Major League Baseball has reached a new collective bargaining agreement, ending the lockout that has been ongoing for the last three months.
Multiple sources have reported that a provisional deal has been made between the MLB Players Association and Major League Baseball in regards to players’ labor. As the lockout reached nearly 100 days, MLB Commissioner Rob Manfred announced that opening day would be pushed back until the two organizations could make an agreement.
With opening day and the possibility of canceling multiple regular-season games, it was clear a new CBA was needed.
According to the MLB website, the new contract, “includes increased minimum salaries, a new pre-arbitration bonus pool to reward the top young players in the game, a raise in competitive balance tax thresholds, the introduction of a universal designated hitter, the widest-ranging Draft lottery in pro sports, a system to prevent alleged service-time manipulation and limits on the number of times a player can be optioned in a season to address concerns regarding ‘roster churn.’”
As the second-longest lockout in the history of the league, players will see a 23% increase in starting salaries with a guaranteed $700,000 as a minimum. In addition, spring training is expected to resume as normal and Major league Baseball teams are expected to play a full 162-game season.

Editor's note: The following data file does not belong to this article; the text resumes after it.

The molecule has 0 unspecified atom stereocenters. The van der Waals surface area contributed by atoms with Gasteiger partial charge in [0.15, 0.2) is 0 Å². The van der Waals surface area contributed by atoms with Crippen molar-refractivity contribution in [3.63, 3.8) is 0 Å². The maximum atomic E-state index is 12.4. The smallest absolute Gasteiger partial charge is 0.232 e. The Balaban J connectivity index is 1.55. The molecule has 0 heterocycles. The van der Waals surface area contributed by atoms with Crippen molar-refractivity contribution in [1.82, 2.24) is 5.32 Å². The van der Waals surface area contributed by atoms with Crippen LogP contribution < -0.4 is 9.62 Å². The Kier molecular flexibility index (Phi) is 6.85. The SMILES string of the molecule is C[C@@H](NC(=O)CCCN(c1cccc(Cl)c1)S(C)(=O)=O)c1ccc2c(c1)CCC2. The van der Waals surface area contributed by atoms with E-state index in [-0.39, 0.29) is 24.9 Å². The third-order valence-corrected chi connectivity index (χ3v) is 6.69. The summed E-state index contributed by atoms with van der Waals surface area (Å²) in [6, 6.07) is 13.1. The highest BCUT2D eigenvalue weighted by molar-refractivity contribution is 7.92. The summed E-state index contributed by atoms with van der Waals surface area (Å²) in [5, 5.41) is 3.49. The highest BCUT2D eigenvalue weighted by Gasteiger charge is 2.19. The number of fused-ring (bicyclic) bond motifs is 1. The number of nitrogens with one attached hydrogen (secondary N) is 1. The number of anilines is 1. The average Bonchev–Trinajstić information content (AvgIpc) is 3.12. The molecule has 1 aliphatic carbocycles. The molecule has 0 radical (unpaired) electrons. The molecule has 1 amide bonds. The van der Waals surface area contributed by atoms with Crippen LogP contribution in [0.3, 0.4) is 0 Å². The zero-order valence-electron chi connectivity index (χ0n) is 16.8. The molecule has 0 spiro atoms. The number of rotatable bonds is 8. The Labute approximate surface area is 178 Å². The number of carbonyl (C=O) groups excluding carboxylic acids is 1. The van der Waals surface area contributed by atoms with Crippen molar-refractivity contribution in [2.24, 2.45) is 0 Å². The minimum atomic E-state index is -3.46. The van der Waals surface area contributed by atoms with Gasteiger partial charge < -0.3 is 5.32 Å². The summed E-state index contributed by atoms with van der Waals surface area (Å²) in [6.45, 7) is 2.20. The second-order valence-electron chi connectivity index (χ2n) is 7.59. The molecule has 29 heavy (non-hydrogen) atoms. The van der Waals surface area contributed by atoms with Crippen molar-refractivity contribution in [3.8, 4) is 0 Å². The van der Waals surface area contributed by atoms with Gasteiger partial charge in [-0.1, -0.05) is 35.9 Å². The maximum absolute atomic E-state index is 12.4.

Major League Baseball commissioner Rob Manfred discusses drafting new deal with Tony Clark
The deal is derived from MLB commissioner Rob Manfred and MLBPA director Tony Clark working together to come to an agreement that promotes a positive outlook on the future of baseball.
“Our union endured the second-longest work stoppage in its history to achieve significant progress in key areas that will improve not just current players’ rights and benefits, but those of generations to come,” Clark shared in a statement, according to ESPN. “Players remain engaged and unified from beginning to end, and in the process reenergized in our fraternity.”
In a news conference at MLB headquarters, Manfred acknowledged that he fell short of his position as baseball’s commissioner. “One of the things that I’m supposed to do is promote a good relationship with our players. I’ve tried to do that. I think that I have not been successful in that,” he admitted.
Although an official deal is pending, fans and players alike can sleep easier at night knowing that baseball will be making a speedy return. Manfred also revealed that what pushed him to make sure a new deal is drafted was the thought of disappointing fans.
“I have a great job, but one of the negative parts of it is when you have a situation like this, where you’re depriving the fans of the game,” he said. “I feel a great weight from that. When we learned that they ratified, I felt that weight came off my shoulders.”
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